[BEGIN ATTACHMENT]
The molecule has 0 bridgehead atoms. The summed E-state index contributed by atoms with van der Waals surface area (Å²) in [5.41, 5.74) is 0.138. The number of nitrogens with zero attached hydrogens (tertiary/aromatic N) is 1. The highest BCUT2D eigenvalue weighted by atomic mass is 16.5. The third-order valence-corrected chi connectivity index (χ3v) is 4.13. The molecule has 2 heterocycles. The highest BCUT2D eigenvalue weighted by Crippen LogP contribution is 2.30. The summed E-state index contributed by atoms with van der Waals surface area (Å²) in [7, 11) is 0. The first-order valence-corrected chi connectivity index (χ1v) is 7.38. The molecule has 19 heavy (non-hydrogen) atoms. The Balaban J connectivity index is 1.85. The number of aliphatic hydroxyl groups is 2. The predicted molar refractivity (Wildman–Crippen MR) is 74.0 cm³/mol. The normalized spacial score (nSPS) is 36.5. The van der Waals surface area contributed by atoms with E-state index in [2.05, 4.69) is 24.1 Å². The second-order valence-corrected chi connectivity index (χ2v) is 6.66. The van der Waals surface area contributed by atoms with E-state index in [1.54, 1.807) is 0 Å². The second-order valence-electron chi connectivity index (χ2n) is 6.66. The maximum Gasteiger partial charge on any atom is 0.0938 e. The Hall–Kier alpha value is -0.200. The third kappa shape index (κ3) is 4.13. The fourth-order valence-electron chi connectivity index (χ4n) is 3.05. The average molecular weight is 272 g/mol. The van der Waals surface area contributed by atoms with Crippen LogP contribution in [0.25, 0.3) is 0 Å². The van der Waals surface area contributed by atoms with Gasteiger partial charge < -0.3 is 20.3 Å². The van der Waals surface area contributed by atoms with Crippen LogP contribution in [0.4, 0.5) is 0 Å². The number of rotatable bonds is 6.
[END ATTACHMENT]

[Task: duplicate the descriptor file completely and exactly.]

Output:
The molecule has 0 bridgehead atoms. The summed E-state index contributed by atoms with van der Waals surface area (Å²) in [5.41, 5.74) is 0.138. The number of nitrogens with zero attached hydrogens (tertiary/aromatic N) is 1. The highest BCUT2D eigenvalue weighted by atomic mass is 16.5. The third-order valence-corrected chi connectivity index (χ3v) is 4.13. The molecule has 2 heterocycles. The highest BCUT2D eigenvalue weighted by Crippen LogP contribution is 2.30. The summed E-state index contributed by atoms with van der Waals surface area (Å²) in [7, 11) is 0. The first-order valence-corrected chi connectivity index (χ1v) is 7.38. The molecule has 19 heavy (non-hydrogen) atoms. The Balaban J connectivity index is 1.85. The number of aliphatic hydroxyl groups is 2. The predicted molar refractivity (Wildman–Crippen MR) is 74.0 cm³/mol. The normalized spacial score (nSPS) is 36.5. The van der Waals surface area contributed by atoms with E-state index in [2.05, 4.69) is 24.1 Å². The second-order valence-corrected chi connectivity index (χ2v) is 6.66. The van der Waals surface area contributed by atoms with E-state index in [1.54, 1.807) is 0 Å². The second-order valence-electron chi connectivity index (χ2n) is 6.66. The maximum Gasteiger partial charge on any atom is 0.0938 e. The Hall–Kier alpha value is -0.200. The third kappa shape index (κ3) is 4.13. The fourth-order valence-electron chi connectivity index (χ4n) is 3.05. The average molecular weight is 272 g/mol. The van der Waals surface area contributed by atoms with Crippen LogP contribution in [0.25, 0.3) is 0 Å². The van der Waals surface area contributed by atoms with Gasteiger partial charge < -0.3 is 20.3 Å². The van der Waals surface area contributed by atoms with Crippen LogP contribution in [0.4, 0.5) is 0 Å². The number of rotatable bonds is 6.